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Vaughan Gething, Deputy Minister for Health

First published:
16 September 2015
Last updated:

This was published under the 2011 to 2016 administration of the Welsh Government

On June 14, I provided an update on the action taken by the Welsh Government and Betsi Cadwaladr University Health Board after it was placed in special measures. I committed to provide a further statement to Assembly Members at the start of the new term.

Work has been ongoing over the summer in each of the five areas highlighted as part of the special measures –governance, leadership and oversight; mental health services; maternity services at Ysbyty Glan Clwyd; GP and primary care, including out of hour services and reconnecting with the public in North Wales.

A series of 100-day plans, commissioned by Simon Dean, Betsi Cadwaladr University Health Board’s interim chief executive, have been put in place across the health board. Among the changes introduced as a result are the appointment of an extra 27 midwives, following a recruitment drive, and all the key milestones in the GP out-of-hours services plan have been delivered.

The health board has held a series of events to engage with and listen to the public in North Wales in a variety of community settings, including live web chats; high street “have-your-say” days in Bangor, Llandudno, Rhyl and Wrexham; meeting community groups and having regular meetings with the community health council. It has also held more than 40 listening events and 11 open-door forums with NHS staff.
The three key individuals appointed to support the special measures work have met board members and staff; visited and reviewed services; assessed the actions undertaken as part of the 100-day plans and monitored how the health board is responding to the requirements set under special measures.

Work on governance and accountability, supported by advice from Ann Lloyd, former chief executive of NHS Wales, has included the board effectiveness review; the first phase of re-developing the board assurance framework and putting in place robust processes to oversee future capital projects. 

Peter Meredith-Smith, associate director of the Royal College of Nursing in Wales, who is providing advice and support on mental health services, has outlined his initial findings and recommendations for action. His initial work has focused on the three main hospitals – Ysbyty Gwynedd, Ysbyty Glan Clwyd and Wrexham Maelor – and has included older people’s mental health units; liaison psychiatry services and Mental Health Act implementation.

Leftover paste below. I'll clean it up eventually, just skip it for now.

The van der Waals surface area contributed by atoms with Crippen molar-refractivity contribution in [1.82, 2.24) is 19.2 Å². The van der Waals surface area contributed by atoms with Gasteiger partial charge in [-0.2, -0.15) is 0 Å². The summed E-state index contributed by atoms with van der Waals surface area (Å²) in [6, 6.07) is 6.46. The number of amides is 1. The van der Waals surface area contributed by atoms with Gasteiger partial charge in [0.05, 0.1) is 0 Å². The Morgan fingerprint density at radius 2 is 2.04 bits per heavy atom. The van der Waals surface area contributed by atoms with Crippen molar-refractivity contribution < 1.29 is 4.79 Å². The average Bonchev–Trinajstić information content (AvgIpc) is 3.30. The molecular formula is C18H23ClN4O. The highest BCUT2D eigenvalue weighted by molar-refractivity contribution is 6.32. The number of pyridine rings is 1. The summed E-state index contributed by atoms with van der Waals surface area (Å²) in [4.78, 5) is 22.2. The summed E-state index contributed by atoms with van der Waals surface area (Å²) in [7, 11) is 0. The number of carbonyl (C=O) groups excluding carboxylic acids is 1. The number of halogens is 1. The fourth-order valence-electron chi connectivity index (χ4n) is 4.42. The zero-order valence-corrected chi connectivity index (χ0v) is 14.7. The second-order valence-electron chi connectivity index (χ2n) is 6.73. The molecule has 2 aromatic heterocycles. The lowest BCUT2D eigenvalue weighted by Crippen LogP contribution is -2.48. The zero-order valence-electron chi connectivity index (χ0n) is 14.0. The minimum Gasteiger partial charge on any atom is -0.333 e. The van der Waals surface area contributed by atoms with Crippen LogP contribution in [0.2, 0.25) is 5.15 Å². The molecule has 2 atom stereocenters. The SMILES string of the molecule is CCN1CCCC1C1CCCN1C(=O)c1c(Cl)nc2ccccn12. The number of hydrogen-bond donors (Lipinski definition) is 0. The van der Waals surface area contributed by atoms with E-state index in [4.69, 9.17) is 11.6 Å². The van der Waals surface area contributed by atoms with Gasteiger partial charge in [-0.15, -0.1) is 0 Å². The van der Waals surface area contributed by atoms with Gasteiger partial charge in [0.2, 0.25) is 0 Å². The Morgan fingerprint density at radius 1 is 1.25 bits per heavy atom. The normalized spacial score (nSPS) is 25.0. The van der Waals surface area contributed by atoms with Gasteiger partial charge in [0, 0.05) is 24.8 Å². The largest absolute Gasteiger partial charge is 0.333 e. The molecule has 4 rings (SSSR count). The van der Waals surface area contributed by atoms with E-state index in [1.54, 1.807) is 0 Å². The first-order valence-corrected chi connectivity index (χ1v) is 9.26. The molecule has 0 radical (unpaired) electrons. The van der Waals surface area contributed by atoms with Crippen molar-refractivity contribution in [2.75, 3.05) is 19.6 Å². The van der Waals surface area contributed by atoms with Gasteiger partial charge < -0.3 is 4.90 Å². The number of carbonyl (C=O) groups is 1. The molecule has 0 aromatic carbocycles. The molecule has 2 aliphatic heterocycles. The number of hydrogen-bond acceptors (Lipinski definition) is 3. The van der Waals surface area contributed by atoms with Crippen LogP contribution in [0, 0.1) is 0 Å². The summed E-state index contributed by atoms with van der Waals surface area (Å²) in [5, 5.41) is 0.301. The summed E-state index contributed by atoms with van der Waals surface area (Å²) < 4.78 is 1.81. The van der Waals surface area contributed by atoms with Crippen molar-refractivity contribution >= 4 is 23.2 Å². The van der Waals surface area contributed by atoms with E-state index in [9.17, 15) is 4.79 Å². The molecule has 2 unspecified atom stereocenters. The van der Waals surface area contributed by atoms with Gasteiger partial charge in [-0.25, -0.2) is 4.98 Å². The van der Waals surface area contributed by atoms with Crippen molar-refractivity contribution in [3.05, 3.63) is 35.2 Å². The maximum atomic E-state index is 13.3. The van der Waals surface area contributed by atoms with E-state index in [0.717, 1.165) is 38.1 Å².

There have been some improvements to mental health and learning disability management capacity, including the establishment of a mental health strategic coordination group; the recruitment of an experienced interim director and better use of the support being made available to the health board from the 1,000 Lives team. However, further action is needed, including the development of a mental health and wellbeing strategy; strengthening the capacity and capability of the divisional management team and the governance and leadership function for the services. 

Dr Chris Jones, chair of Cwm Taf University Health Board, has outlined his initial reflections about primary care services and has said that with encouragement, leadership and direction significant progress can be made. He has spent time visiting services – in and out of hours – and talking to staff to help him understand the challenges in more detail.

Dr Jones is positive about the opportunity the health board has to develop a robust primary care strategy which meets the needs of the local population. He will outline recommendations for further action later this month. 

The health board has engaged with the organisation Impact Innovation to support team development and to reform the working culture in the maternity unit at Ysbyty Glan Clwyd. It is also advertising for a consultant midwife. 

The health board is currently consulting with its staff and the public in North Wales about temporary changes to maternity services. 

Special measures must provide a sustainable foundation for Betsi Cadwaladr University Health Board into the long term and give confidence to people in North Wales about the board’s ability to provide high-quality health services.
The health board’s escalation status will be subject to continuous review under the escalation framework arrangements. While I expect to see further and ongoing progress, I want to make it clear the health board will remain in special measures for the foreseeable future.

Healthcare Inspectorate Wales and the Wales Audit Office will start a formal review of progress under special measures this month and a tripartite meeting with Welsh Government officials will be held in mid October to discuss their findings. I will update Assembly Members after that meeting.